Are standards mandatory? No. Whether or not you use standards is up to you. Because using standards is, by definition, voluntary. A standard is an agreement about a product, service, process or method. It is a consensus between the parties involved: producers, sectors and governments. Standards stand for quality – they reflect good craftsmanship.
Within your organisation, it’s you that decides whether or not to apply standards. However, the government may set certain standards aslegal requirements. These are usually safety or health regulations, such as the compulsory CE marking on machinery, toys or building materials. This marking is the guarantee that a product meets the minimum requirements in terms of health and safety.
In a B2B environment, conformity to standards is common practice. For example, specifications for construction or government contracts state which standards a product or service must meet. As a supplier, can't you guarantee that? Then you are out of the boat for that project anyway.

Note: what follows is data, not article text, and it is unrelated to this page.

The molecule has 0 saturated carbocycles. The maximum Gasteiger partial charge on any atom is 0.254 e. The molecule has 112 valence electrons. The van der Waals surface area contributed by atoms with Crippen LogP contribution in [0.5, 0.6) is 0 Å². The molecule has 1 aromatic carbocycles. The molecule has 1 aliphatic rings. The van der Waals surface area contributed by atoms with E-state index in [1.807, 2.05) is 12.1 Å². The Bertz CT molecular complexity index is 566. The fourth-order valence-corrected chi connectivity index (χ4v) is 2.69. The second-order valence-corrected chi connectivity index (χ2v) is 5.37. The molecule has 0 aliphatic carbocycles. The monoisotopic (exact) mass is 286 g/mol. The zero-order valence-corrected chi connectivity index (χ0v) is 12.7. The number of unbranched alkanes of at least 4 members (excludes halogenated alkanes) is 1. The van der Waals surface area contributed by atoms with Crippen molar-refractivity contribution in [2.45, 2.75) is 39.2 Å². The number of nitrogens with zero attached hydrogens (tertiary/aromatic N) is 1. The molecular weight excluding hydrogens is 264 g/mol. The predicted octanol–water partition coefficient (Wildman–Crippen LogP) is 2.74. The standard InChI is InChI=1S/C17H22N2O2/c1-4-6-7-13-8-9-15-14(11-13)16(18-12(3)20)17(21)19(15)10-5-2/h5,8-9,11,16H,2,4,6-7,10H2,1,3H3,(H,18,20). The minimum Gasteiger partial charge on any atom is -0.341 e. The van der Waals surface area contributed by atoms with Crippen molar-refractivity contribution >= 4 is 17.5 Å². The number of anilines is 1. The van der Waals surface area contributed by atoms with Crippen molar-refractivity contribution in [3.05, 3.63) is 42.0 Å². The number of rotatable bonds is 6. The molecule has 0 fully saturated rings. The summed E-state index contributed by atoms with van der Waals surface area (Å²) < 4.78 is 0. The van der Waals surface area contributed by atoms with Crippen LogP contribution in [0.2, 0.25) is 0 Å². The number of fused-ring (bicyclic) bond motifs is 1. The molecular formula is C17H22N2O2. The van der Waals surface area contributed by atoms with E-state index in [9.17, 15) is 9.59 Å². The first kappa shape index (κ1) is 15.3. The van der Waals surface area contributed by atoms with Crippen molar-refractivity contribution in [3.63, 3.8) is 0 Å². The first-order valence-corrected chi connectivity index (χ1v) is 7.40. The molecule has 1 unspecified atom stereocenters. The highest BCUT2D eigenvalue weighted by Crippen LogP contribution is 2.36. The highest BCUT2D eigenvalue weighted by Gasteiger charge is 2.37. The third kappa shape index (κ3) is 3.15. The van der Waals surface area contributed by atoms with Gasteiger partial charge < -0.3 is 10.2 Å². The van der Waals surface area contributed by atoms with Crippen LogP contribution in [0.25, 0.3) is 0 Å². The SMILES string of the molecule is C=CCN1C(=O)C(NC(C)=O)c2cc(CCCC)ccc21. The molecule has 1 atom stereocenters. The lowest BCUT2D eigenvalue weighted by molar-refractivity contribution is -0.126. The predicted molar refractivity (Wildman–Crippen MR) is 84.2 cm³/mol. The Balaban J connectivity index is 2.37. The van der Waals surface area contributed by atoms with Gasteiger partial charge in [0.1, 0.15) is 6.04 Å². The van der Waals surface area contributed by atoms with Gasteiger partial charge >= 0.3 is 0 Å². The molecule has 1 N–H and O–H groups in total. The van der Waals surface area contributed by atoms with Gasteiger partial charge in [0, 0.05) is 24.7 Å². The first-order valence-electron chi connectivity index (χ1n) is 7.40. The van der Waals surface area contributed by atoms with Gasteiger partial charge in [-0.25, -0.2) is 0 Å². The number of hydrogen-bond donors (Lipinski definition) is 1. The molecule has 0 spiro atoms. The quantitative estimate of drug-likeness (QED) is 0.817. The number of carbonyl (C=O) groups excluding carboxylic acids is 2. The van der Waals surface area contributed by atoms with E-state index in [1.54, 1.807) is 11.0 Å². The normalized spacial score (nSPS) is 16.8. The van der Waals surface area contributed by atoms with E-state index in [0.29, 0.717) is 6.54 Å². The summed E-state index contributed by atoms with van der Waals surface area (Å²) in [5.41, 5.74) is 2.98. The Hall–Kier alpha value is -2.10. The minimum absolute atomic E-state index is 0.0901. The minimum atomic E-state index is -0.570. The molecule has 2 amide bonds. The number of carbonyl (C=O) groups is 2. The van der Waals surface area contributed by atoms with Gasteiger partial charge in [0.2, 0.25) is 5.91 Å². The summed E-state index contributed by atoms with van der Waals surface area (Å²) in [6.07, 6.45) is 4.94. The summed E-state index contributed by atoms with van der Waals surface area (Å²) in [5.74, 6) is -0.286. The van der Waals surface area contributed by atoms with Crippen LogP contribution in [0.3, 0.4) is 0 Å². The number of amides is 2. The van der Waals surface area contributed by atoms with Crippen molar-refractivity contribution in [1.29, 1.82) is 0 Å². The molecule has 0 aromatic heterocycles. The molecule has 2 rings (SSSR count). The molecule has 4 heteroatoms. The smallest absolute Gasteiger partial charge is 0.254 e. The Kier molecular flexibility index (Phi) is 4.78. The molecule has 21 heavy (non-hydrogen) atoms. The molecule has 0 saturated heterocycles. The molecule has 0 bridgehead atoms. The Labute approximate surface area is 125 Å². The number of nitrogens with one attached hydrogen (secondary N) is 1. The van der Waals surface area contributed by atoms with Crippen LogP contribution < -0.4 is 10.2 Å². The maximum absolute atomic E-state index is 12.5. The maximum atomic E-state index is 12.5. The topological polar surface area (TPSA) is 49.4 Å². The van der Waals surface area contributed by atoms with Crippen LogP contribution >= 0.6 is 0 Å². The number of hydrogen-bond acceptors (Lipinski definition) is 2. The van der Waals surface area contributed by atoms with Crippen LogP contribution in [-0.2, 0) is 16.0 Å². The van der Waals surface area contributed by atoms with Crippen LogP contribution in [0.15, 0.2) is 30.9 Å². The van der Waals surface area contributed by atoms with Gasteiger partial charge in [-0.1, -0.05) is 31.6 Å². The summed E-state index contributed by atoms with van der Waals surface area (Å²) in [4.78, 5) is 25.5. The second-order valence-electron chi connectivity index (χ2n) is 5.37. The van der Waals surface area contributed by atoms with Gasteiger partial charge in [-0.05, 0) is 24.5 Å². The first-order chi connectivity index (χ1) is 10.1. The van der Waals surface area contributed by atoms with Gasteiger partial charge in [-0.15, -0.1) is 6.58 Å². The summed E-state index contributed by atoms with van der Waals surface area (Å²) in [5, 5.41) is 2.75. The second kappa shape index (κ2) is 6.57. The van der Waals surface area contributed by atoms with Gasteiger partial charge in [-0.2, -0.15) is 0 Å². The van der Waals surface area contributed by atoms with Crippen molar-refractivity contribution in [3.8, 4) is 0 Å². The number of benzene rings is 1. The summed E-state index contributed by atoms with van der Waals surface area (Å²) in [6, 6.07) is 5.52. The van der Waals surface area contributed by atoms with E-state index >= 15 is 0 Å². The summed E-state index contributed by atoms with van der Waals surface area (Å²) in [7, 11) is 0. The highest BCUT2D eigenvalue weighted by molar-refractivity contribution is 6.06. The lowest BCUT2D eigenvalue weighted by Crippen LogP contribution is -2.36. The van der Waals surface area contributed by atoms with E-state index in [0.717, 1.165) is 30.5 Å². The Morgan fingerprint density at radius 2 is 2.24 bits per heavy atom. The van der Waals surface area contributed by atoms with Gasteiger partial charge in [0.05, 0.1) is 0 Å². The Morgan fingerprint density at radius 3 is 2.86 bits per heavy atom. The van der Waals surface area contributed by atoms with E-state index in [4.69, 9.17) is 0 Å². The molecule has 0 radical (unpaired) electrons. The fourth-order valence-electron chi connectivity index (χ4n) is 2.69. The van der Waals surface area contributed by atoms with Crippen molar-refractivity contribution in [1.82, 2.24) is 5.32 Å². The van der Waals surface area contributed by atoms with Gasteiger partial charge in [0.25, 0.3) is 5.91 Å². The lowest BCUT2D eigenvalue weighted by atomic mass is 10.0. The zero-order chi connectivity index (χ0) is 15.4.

Labels such as Biogarantie or FSC also have a contractual obligation. Do you want to carry the label? Then you must meet the various standards that apply.
Using standards leads to greater efficiency and better quality. And that saves you money. TThey also make it easier and more likely for other markets to accept your product or service. Standards therefore promote free movement and increase your export opportunities. Some standards define safety requirements, fwhether for consumers and employees, or for sustainability and the environment. All these elements together contribute to higher customer satisfaction.
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